By Dean Dela Paz
The issue has been festering since the Philippine Ports Authority (PPA) allowed increases in port tariffs on various shipped goods far beyond the rates of inflation reflected in the basket of goods that comprise the Consumer Price Index (CPI). Costs of doing business, from the capitalization of an enterprise to its operating expenses, its debts, its costs of equity, the returns on these, and the fees and tariffs paid eventually impact on the vulnerable consumer.
At the end of the value chain, consumers pay the price of policies decided far above their heads. For the consumer, as vulnerable and unempowered as he his, with little to no choices in the pricing and tariff decision-making, it behooves us to ask if, by PPA’s recent upward adjustments on both minimum capitalization requirements and tariffs, the public’s interest and welfare are served.
Where costs bloat, the criticality of negative impacts on the CPI is important. While the direct impact of capitalization requirements dissipates over time and depreciation periods and are mitigated by economies of scale and asset efficiencies, the direct burden of increased capitalization is not technically recouped through prices in the CPI. This is not the case with increases in tariffs and fees. Those land on the consumer’s lap.
In the case of the increases demanded of cargo handling operators (CHO), the CPI attains double significance if policy makers identify the increase in the CPI as the catalyst. Such traipses into a Chicken-and-Egg cause and effect conundrum.
For one, the bid documents for accrediting CHOs correctly cluster the capitalization requirement as part of technical requisites, indicating its value as a measure of minimum financial wherewithal where capital investments are required of the CHO. Since capital does not necessarily mean cash, the counter-balancing entry of minimum paid-in capital typically reflects on the asset column of a balance sheet as property, plant, and equipment (PPE). Depreciation dictates that the more modern the equipment, the higher the value and this aligns qualified CHOs with a port modernization program.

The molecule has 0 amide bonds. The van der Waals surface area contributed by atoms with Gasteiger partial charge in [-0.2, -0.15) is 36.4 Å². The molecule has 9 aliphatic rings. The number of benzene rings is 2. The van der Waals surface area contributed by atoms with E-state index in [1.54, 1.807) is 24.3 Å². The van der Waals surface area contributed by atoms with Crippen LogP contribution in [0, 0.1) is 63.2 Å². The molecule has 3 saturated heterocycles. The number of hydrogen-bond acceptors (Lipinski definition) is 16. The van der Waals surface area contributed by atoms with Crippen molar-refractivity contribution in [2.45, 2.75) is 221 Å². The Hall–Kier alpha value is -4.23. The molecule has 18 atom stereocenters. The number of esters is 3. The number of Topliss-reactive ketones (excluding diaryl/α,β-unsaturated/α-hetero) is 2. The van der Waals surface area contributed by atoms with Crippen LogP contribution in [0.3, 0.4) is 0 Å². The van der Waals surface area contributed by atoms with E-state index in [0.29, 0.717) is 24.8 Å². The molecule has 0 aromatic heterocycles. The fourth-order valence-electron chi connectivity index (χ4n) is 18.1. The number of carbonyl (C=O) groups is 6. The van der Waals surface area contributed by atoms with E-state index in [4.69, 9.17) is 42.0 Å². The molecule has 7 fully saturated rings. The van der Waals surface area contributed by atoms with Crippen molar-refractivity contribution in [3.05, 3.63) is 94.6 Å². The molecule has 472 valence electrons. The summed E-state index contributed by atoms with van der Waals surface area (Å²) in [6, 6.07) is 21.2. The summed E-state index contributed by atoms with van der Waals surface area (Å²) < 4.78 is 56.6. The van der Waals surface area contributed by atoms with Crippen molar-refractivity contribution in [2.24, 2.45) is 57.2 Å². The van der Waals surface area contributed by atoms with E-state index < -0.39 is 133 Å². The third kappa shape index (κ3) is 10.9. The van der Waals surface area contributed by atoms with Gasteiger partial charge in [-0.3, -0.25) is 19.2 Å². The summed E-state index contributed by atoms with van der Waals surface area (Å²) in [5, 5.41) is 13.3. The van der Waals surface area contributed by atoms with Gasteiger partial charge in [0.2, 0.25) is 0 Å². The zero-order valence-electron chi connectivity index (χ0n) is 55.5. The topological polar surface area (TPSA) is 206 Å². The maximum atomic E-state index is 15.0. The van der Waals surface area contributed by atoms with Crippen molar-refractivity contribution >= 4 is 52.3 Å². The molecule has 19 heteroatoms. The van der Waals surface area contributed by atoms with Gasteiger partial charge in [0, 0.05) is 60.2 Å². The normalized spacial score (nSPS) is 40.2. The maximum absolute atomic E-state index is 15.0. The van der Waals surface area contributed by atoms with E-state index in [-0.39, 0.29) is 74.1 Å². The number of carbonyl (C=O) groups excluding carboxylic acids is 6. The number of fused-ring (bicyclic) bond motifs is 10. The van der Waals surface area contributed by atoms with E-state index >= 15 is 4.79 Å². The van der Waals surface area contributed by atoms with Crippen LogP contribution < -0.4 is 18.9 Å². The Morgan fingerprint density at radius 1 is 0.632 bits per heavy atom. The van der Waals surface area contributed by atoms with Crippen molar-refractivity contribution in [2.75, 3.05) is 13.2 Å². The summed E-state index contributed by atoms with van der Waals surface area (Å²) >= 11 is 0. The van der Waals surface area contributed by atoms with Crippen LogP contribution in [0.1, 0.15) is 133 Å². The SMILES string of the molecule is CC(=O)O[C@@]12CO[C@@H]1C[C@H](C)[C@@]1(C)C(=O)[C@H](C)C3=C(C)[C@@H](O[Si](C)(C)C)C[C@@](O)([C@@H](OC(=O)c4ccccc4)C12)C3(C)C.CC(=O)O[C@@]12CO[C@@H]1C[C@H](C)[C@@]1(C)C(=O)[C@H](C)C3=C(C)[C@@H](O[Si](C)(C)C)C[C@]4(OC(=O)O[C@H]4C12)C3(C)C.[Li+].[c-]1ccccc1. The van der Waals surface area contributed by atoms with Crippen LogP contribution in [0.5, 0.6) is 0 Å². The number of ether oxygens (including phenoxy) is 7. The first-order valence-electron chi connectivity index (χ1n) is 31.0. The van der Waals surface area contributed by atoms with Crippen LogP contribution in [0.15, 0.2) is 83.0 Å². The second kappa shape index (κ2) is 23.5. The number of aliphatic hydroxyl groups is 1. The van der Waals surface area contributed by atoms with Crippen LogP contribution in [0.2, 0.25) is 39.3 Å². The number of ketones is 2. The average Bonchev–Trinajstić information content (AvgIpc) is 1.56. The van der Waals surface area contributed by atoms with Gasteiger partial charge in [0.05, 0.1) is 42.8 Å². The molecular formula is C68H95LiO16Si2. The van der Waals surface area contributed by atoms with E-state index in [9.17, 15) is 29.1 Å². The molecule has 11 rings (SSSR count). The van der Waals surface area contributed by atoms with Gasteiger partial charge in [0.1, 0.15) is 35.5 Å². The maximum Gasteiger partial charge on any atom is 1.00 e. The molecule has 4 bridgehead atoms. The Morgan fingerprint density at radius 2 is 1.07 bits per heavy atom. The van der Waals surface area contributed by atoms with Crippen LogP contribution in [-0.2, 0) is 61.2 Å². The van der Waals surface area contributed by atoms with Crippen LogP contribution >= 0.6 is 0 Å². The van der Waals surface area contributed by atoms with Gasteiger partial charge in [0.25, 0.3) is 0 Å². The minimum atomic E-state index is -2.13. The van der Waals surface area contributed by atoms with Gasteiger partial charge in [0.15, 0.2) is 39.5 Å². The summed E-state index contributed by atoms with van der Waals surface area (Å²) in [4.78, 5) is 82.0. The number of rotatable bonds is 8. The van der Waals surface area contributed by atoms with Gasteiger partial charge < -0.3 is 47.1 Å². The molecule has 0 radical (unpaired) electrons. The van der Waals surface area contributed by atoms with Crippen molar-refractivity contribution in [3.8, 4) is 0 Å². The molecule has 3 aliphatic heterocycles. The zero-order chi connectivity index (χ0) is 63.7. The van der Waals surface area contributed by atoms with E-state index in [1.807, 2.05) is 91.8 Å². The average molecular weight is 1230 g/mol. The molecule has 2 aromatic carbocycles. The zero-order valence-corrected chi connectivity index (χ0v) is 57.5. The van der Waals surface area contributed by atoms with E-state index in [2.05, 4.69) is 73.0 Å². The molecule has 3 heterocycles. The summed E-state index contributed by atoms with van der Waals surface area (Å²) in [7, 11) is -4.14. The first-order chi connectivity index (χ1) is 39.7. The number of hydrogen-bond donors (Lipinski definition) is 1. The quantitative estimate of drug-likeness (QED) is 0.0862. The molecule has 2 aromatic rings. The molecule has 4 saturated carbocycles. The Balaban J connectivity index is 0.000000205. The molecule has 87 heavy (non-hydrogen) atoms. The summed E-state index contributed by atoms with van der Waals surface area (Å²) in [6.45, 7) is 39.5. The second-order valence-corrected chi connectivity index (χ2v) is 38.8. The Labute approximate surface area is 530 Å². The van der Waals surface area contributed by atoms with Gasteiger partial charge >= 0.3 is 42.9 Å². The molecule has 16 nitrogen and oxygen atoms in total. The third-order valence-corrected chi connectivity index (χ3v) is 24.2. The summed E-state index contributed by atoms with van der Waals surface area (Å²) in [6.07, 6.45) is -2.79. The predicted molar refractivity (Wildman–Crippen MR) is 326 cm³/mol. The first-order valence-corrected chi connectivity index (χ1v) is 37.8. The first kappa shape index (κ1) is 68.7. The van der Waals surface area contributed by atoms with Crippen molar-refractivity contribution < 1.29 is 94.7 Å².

The PPA seeks to modernize. That is a laudable objective however painful for relatively modest-sized CHO unable to qualify on the basis of the minimum capital required. Thus, the PPA classified port sizes and operations along various tiers. As economies of scale would have it, a highly capitalized CHO, or one joint-ventured, would be able to service multiple ports covering multiple tiers. Here, the impact of recouping capital expenditures (CAPEX) and the question of internal rates of return favor both the CHO in the immediate term and, in the long term, the consumer at the end of the value chain.
The increase in tariffs and fees is a different matter altogether. Let us look at the data and do the math.
According to one CHO, the stevedoring and arrastre tariff for non-prime commodities rose from P159.65 per ton to as much as P543 per ton, or an increase of 240% for a specific benchmark port. Others had a reported increase of P101.45 per ton, an increase of 453%. The highest reported was as much as 524%. The Philippine Chamber of Commerce and Industry (PCCI) in Tacloban calculated that such high tariff increases could bloat prime commodity prices by as much as 94%.
Paper napkin math on the foregoing reveals three things. One, CPI could not have been the impetus given the lowest reported increase was 240%. With 2012 as the base year, headline inflation straddled between 4.2% to 3.6%. Areas outside the national capital region registered slightly higher but remain within two hundred basis points. Core inflation, as always, registers lower.
Two, while there may be a causative effect from the exponential increase in tariffs, PCCI’s calculations show the impact is substantially lower. Where the least increase in port tariffs is 240%, the PCCI’s CPI increase of 94% does not show an econometric one-to-one relationship.
Finally, while the tariffs as reported, historical inflation rates and PCCI’s calculations do not align enough to show causality, PCCI’s computed 94% increase at the end of the value chain demands further scrutiny where the intervening links in the value chain from port handling to our tabletop involve infinitely more costs passed on to the already victimized consumer.
(Dean dela Paz is a former investment banker and a managing director of a New Jersey-based power company operating in the Philippines. He is the chairman of the board of a renewable energy company and is a retired Business Policy, Finance and Mathematics professor.)